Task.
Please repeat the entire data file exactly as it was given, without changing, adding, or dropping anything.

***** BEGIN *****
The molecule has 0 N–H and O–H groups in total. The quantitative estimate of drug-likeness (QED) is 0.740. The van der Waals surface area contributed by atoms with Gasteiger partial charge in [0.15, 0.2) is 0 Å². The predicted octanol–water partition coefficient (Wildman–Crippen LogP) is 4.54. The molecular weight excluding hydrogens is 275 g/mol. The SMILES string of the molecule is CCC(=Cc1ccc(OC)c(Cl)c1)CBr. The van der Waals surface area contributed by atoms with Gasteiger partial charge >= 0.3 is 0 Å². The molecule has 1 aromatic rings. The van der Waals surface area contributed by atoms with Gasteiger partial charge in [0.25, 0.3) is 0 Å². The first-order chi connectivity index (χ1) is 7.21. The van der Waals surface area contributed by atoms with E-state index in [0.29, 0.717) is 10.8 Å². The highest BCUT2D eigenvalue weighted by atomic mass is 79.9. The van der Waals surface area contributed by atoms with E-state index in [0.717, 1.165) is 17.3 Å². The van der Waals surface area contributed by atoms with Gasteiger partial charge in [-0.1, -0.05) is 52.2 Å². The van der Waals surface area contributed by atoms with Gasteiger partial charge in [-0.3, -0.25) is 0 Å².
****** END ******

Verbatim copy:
The molecule has 0 N–H and O–H groups in total. The quantitative estimate of drug-likeness (QED) is 0.740. The van der Waals surface area contributed by atoms with Gasteiger partial charge in [0.15, 0.2) is 0 Å². The predicted octanol–water partition coefficient (Wildman–Crippen LogP) is 4.54. The molecular weight excluding hydrogens is 275 g/mol. The SMILES string of the molecule is CCC(=Cc1ccc(OC)c(Cl)c1)CBr. The van der Waals surface area contributed by atoms with Gasteiger partial charge >= 0.3 is 0 Å². The molecule has 1 aromatic rings. The van der Waals surface area contributed by atoms with Gasteiger partial charge in [0.25, 0.3) is 0 Å². The first-order chi connectivity index (χ1) is 7.21. The van der Waals surface area contributed by atoms with E-state index in [0.29, 0.717) is 10.8 Å². The highest BCUT2D eigenvalue weighted by atomic mass is 79.9. The van der Waals surface area contributed by atoms with E-state index in [0.717, 1.165) is 17.3 Å². The van der Waals surface area contributed by atoms with Gasteiger partial charge in [-0.1, -0.05) is 52.2 Å². The van der Waals surface area contributed by atoms with Gasteiger partial charge in [-0.3, -0.25) is 0 Å².